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Microcapsule Method Captures Carbon

Researchers has developed a novel class of materials that enable a safer, cheaper, and more energy-efficient process for removing greenhouse gas from power-plant emissions. The team, led by scientists from Harvard University and Lawrence Livermore National Laboratory, employed a microfluidic assembly technique to produce microcapsules that contain liquid sorbents, or absorbing materials, encased in highly permeable polymer shells. The capsules have significant performance advantages over the carbon-absorbing materials used in current capture and sequestration technology.The new technique employs an abundant and environmentally benign sorbent: sodium carbonate, which is kitchen-grade baking soda. The microencapsulated carbon sorbents (MECS) achieve an order-of-magnitude increase in CO2 absorption rates compared to sorbents currently used in carbon capture. The carbon sorbents are produced using a double-capillary device in which the flow rates of three fluids — a carbonate solution combined with a catalyst for enhanced CO2 absorption, a photo-curable silicone that forms the capsule shell, and an aqueous solution — can be independently controlled.The MECS-based approach could also be tailored to industrial processes like steel and cement production, which are significant greenhouse gas sources.SourceRead other Materials tech briefs.

Posted in: News, Greenhouse Gases, Remediation Technologies

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Army Equips Stryker Unit With New Communications Technology

The Army's Stryker vehicle, designed to quickly move soldiers into a combat zone, is swift and mobile. Now its communications equipment will be, too.

Posted in: News, Wireless

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Smaller Lidars Could Let UAVs Conduct Underwater Scans

Bathymetric lidars – devices that employ powerful lasers to scan beneath the water's surface – are frequently used to map coastal waters. At nearly 600 pounds, the systems are large, heavy, and require costly, piloted aircraft to carry them. But a team at the Georgia Tech Research Institute (GTRI) has designed a new approach that could lead to bathymetric lidars that are much smaller and more efficient than the current full-size systems. The new technology, developed under the Active Electro-Optical Intelligence, Surveillance and Reconnaissance (AEO-ISR) project, would let modest-sized unmanned aerial vehicles (UAVs) carry bathymetric lidars.

Posted in: News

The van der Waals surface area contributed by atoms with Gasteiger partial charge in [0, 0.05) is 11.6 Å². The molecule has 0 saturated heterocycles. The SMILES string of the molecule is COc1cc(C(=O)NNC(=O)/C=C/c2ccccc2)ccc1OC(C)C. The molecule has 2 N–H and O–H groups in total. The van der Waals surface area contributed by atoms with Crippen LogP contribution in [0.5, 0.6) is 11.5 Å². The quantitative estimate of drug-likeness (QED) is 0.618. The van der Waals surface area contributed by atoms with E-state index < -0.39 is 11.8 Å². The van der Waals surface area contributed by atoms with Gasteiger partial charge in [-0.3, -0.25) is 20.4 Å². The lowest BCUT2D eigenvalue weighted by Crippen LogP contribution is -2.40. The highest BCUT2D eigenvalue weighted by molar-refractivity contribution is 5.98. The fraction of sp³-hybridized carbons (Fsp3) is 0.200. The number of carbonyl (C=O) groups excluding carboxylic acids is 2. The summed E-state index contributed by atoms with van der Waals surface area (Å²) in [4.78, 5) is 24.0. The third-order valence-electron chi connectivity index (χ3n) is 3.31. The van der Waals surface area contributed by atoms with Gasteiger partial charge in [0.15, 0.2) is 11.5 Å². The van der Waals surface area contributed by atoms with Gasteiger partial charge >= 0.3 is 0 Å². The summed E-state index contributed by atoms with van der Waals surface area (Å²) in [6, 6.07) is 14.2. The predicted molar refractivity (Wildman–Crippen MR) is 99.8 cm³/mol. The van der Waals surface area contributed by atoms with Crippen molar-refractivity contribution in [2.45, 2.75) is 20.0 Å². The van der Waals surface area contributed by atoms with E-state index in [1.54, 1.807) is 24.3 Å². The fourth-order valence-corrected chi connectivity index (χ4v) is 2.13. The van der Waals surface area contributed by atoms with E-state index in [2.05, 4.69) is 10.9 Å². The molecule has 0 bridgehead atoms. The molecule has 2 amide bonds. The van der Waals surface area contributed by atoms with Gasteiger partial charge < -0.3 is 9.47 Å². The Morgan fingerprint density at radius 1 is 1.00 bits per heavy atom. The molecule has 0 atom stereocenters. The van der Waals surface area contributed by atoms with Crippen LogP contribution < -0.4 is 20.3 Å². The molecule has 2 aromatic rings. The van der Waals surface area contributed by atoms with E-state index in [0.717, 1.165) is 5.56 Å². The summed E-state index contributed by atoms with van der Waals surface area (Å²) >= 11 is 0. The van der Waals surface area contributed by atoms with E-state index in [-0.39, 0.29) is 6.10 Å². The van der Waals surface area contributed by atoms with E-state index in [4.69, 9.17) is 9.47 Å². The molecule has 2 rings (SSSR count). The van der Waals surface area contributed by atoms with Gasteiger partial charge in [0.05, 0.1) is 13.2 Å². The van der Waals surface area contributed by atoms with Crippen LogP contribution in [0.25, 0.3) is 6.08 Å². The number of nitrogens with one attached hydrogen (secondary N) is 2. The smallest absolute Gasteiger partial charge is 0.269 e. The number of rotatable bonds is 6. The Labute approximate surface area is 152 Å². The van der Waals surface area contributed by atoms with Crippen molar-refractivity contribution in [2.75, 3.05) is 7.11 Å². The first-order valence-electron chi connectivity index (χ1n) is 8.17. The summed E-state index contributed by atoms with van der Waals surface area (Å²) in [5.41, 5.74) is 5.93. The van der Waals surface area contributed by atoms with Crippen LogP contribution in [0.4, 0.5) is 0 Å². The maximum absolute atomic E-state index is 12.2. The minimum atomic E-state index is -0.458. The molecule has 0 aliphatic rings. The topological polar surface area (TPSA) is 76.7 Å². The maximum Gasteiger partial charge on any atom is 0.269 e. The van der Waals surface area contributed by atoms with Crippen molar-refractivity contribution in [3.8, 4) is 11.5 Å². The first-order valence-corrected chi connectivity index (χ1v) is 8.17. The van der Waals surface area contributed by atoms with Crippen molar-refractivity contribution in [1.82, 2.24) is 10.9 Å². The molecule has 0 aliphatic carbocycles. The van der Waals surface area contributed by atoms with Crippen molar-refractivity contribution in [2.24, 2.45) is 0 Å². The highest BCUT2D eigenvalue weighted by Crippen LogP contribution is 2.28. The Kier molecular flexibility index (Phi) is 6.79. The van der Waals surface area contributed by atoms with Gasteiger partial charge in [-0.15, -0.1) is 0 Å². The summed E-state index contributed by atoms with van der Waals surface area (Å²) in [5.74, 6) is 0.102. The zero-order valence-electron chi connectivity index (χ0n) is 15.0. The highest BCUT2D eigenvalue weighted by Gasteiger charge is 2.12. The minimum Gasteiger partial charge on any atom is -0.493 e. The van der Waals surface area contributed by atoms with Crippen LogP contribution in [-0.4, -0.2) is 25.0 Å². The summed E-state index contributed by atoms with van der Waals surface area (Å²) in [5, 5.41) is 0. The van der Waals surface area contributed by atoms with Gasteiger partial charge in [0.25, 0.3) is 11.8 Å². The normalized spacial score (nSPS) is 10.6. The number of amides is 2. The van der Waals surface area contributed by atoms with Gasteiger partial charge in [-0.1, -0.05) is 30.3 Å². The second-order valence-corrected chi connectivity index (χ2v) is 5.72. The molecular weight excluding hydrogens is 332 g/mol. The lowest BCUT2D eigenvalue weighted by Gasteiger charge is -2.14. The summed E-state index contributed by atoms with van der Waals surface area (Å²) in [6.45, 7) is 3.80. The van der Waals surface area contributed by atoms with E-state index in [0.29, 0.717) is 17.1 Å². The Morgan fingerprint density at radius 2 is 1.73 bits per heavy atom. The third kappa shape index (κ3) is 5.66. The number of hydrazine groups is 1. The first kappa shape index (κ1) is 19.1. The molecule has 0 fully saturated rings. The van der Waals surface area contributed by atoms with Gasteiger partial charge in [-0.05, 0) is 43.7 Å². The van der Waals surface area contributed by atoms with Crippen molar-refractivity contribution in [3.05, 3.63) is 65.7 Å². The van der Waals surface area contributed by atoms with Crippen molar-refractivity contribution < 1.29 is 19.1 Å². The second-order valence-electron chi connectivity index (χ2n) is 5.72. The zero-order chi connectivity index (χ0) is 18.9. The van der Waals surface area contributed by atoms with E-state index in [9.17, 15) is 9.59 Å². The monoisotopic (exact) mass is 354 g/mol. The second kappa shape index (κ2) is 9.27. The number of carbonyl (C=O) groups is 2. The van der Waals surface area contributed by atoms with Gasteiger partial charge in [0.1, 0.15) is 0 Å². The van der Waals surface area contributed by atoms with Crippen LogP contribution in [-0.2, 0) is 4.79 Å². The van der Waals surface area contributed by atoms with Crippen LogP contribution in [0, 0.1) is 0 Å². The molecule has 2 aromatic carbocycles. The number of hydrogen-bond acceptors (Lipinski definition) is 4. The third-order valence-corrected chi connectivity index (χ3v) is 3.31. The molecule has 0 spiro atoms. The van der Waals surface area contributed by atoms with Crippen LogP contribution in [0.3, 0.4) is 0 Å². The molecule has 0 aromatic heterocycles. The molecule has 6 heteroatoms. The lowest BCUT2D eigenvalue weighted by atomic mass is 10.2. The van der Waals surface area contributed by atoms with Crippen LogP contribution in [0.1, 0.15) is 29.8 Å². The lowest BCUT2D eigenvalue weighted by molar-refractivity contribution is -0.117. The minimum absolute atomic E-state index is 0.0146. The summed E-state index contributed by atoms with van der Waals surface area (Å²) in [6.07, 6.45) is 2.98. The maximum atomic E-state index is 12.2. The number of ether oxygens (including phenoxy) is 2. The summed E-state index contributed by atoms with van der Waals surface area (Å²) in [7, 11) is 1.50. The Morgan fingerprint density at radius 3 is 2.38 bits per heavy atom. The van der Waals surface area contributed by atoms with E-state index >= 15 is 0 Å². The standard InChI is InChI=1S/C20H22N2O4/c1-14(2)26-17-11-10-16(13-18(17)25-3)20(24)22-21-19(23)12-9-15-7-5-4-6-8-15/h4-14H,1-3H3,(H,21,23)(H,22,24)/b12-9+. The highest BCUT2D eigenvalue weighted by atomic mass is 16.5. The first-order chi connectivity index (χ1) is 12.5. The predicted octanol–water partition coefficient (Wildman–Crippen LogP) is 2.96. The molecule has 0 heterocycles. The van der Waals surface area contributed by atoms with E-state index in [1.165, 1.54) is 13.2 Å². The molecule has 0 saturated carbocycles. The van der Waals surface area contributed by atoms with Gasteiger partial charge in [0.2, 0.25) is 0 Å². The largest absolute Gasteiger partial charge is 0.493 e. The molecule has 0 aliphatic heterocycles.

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New Device Measures How Birds Take Flight

It's quite easy to look at a bird and deduce that it flies by flapping its wings, but understanding exactly how a bird generates lift has long eluded scientists. Now engineers at Stanford have developed a device that precisely and humanely measures the forces generated by a bird's wings while in flight. The work promises to answer many mysteries of bird flight, providing aid in the design of innovative and efficient unmanned aerial vehicles, known as UAVs or, more recently, drones.

Posted in: News

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Contour Crafting: Revolutionary Robotic Construction Technology

The nature of construction has remained intensely manual throughout recorded history. Contour Crafting is a mega-scale 3D fabrication process aiming at automated on-site construction of whole structures as well as subcomponents.

Posted in: On-Demand Webinars

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Lubrication Considerations for Bearings

Bearings must be properly lubricated for optimized performance and long service lives, so choosing the correct lubrication is an integral consideration for engineers. AST Bearings’ tribological team has created this comprehensive whitepaper to best explain these lubrication considerations in rolling element bearings. The paper examines types of bearing lubricants (oil, grease and solid film), bearing lubrication methods, bearing lubrication shelf life, and a detailed table showing common bearing lubricants and properties.

Posted in: White Papers

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Will virtual traffic lights improve traffic?

This week's Question: Carnegie Mellon University researchers have claimed that they can reduce commute times by placing virtual traffic lights on drivers' windshield. Through connected vehicle technology, the Carnegie Mellon system replaces conventional traffic lights with stop and go signals appearing directly in view. The virtual traffic lights are generated on demand when needed, such as when two cars are approaching an intersection. Although the technology attempts to optimize traffic patterns, some analysts say that older cars, as well as traffic lights and infrastructure, would need to be upgraded before the technology would be viable. What do you think? Will virtual traffic lights improve traffic?

Posted in: Question of the Week

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